Online Poll: Family is best feature of Christmas

That plenty of people thoroughly dislike Christmas is an ill-kept secret, but because the sentiment runs counter to so much popular culture, people do not discuss it much. 

Still, the weekly readers’ poll seems to have provided an outlet for those disaffected members of our community. While none of the five proffered responses to the question – What do you like most about celebrating Christmas? – were particularly cynical, a determined handful of voters made their voices heard under the “other” option. 

Their comments captured something of the fatigue many feel after weeks of commercial pressure to buy, to shop, to be jolly, to consume. To be fair, supporters of the holiday proved as vocal as its detractors. 

In total, 384 votes were cast, led by 245, or 63.8 percent, who said “gathering with the family” was their favorite part of the holidays. 

Voters left only four comments, however, none necessarily involving the family. 

“Church,” said one. 

“Eating turtle meat, our delicacy,” said another, although leaving unexplained why turtle meat at Christmas might be different from turtle meat at another time of year. 

“Please remember that Jesus is the reason for the season,” said a third, offering a lovely sentiment, but without any “family” reference. 

Finally, “singing carols” was the fourth remark. 

In second place were 70 votes, or 18.23 percent, cast in favor of “getting time off from work/school.” While not particularly relevant to Christmas, no one has publicly complained about the Christmas/New Years holidays, which, coming in midweek this year, tend to extend into weekends.  

In third place, attracting 39 votes, 10.2 percent of the total, was “eating and drinking,” two out of the three favorite activities of people, but, again, not particularly exclusive to Christmas.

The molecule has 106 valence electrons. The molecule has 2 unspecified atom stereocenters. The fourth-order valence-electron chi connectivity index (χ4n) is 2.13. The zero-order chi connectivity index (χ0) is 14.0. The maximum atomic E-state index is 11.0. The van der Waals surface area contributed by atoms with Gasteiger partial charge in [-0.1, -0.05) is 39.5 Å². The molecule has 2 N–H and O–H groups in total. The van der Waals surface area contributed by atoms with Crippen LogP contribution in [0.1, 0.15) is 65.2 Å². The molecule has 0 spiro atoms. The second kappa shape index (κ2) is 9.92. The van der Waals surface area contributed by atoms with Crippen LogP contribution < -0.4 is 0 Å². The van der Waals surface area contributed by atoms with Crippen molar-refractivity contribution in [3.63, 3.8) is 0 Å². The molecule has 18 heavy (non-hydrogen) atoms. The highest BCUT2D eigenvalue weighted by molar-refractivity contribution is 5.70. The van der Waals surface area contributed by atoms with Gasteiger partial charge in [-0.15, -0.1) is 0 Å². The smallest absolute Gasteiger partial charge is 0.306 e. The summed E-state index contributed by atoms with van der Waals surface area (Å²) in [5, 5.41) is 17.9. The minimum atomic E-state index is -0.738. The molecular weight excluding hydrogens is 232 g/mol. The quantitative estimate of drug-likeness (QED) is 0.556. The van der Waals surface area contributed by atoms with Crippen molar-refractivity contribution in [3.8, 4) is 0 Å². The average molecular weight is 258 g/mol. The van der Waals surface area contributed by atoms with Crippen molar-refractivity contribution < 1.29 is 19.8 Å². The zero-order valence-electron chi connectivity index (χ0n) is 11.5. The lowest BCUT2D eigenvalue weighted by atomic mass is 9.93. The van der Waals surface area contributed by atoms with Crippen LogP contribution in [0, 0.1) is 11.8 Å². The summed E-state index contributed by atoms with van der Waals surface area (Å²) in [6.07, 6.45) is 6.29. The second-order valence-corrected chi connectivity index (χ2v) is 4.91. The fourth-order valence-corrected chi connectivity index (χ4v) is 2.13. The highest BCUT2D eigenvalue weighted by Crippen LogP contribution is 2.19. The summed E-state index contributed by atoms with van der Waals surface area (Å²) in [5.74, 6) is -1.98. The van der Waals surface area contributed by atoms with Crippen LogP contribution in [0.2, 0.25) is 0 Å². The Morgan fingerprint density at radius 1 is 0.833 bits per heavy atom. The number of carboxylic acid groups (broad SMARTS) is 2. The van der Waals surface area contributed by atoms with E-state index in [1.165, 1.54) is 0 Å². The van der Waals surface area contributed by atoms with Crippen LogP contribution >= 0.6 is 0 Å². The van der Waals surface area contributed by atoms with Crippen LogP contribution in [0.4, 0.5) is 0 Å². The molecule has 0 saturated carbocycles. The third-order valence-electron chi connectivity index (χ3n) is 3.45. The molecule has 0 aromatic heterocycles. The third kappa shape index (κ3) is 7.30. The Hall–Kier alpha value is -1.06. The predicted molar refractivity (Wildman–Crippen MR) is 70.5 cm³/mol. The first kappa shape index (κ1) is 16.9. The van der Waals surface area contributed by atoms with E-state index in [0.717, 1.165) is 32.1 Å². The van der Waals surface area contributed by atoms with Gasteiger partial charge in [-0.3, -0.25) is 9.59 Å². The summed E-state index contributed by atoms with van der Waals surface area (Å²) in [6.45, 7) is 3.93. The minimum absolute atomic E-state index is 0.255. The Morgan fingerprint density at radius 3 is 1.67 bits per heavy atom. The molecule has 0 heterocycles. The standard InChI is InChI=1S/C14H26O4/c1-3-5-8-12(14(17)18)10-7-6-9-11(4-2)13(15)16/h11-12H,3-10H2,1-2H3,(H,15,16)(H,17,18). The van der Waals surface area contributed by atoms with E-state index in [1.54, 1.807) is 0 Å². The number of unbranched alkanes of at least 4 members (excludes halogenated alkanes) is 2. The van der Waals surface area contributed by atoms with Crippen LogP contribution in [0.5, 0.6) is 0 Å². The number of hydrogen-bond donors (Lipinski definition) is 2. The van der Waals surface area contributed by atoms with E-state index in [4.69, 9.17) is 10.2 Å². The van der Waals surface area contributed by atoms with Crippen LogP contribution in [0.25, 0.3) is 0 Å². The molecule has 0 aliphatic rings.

Voters in the category left no comments, making difficult any further understanding, but leaving one to ask how Christmas might be different from family gatherings at any time of year. 

In fourth place were 21 votes, or 5.5 percent of the total, cast for “other,” usually a forum for people to sound off. This one proved an assortment of cynicism, quiet faith and personal reflection. 

Six of the 17 comments in the category mentioned the birth of Jesus Christ. Trenchantly, one voter pointed out how sad it was that the poll did not mention Jesus, that he “wasn’t an option.” 

Other responses ranged from “midnight Mass” to “cool weather” to “watching TV.” One accepted all the poll options as excellent reasons to enjoy the holiday, saying “all of the above.”  

Voters clearly less enamored of the holiday than others offered five answers to the question about what was best at Christmas. 

“Nothing,” said one. “Making money from tourists,” said another. “Haven’t celebrated Christmas for many, many years,” said a third, echoed by a fourth: “Don’t care for Christmas. Just another day.” 

A more enigmatic point of view, perhaps, pointed to a general weariness with the relentless, perhaps obligatory, public display of good cheer: “Where is the webcam?” 

A thoughtful opinion closed out the poll category, however, leaving a sense of hope in the midst of the noise and tumult, perhaps sparing Christmas for those hoping for better: “I love everything: music, Christmas songs, food, decorations, the spirit, Christmas movies.” 

The birth of Jesus, the respondent wrote, was the entire point of the season: “His coming into the world in the form of a human being was the greatest gift ever and [for] which we should constantly give thanks.” 

The fifth option in the week’s poll was “giving and receiving presents,” which drew only nine votes, 2.3 percent of the total. Clearly, children are not among poll respondents, but it seems odd that so few votes – and no comments at all – attended the option. 


Next week’s question:  

Do you make New Year’s resolutions? 

Yes, they spur us to self-improvement (explain) 

No, no one keeps them (explain) 

They are not bad, but are a form of wishful thinking (explain) 

Resolutions are another way of saying “new year, new start” (explain) 

Other (explain) 

To participate, visit

compass-online-poll.jpg Online Poll results